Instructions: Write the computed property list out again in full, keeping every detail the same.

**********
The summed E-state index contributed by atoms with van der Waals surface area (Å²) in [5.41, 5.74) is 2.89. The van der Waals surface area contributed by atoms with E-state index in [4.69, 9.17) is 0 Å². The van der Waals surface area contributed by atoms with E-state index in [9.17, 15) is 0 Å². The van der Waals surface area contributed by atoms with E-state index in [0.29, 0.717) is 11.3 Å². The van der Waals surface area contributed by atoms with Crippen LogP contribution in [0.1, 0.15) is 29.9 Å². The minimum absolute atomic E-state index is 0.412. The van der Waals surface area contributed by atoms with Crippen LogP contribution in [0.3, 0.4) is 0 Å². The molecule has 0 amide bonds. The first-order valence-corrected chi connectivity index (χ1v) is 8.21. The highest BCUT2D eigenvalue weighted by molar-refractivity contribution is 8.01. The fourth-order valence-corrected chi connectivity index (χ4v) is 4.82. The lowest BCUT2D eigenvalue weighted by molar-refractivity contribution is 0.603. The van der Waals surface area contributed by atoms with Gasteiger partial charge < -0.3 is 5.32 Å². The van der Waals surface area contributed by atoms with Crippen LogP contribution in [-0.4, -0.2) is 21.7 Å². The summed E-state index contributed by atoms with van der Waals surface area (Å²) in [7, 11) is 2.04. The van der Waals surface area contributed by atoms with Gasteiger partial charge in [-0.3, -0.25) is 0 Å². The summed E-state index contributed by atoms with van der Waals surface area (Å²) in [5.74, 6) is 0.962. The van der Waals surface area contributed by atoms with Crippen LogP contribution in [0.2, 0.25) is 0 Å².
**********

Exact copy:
The summed E-state index contributed by atoms with van der Waals surface area (Å²) in [5.41, 5.74) is 2.89. The van der Waals surface area contributed by atoms with E-state index in [4.69, 9.17) is 0 Å². The van der Waals surface area contributed by atoms with E-state index in [9.17, 15) is 0 Å². The van der Waals surface area contributed by atoms with E-state index in [0.29, 0.717) is 11.3 Å². The van der Waals surface area contributed by atoms with Crippen LogP contribution in [0.1, 0.15) is 29.9 Å². The minimum absolute atomic E-state index is 0.412. The van der Waals surface area contributed by atoms with Crippen LogP contribution in [0.3, 0.4) is 0 Å². The molecule has 0 amide bonds. The first-order valence-corrected chi connectivity index (χ1v) is 8.21. The highest BCUT2D eigenvalue weighted by molar-refractivity contribution is 8.01. The fourth-order valence-corrected chi connectivity index (χ4v) is 4.82. The lowest BCUT2D eigenvalue weighted by molar-refractivity contribution is 0.603. The van der Waals surface area contributed by atoms with Gasteiger partial charge < -0.3 is 5.32 Å². The van der Waals surface area contributed by atoms with Crippen LogP contribution in [-0.4, -0.2) is 21.7 Å². The summed E-state index contributed by atoms with van der Waals surface area (Å²) in [7, 11) is 2.04. The van der Waals surface area contributed by atoms with Gasteiger partial charge in [-0.3, -0.25) is 0 Å². The summed E-state index contributed by atoms with van der Waals surface area (Å²) in [5.74, 6) is 0.962. The van der Waals surface area contributed by atoms with Crippen LogP contribution in [0.2, 0.25) is 0 Å².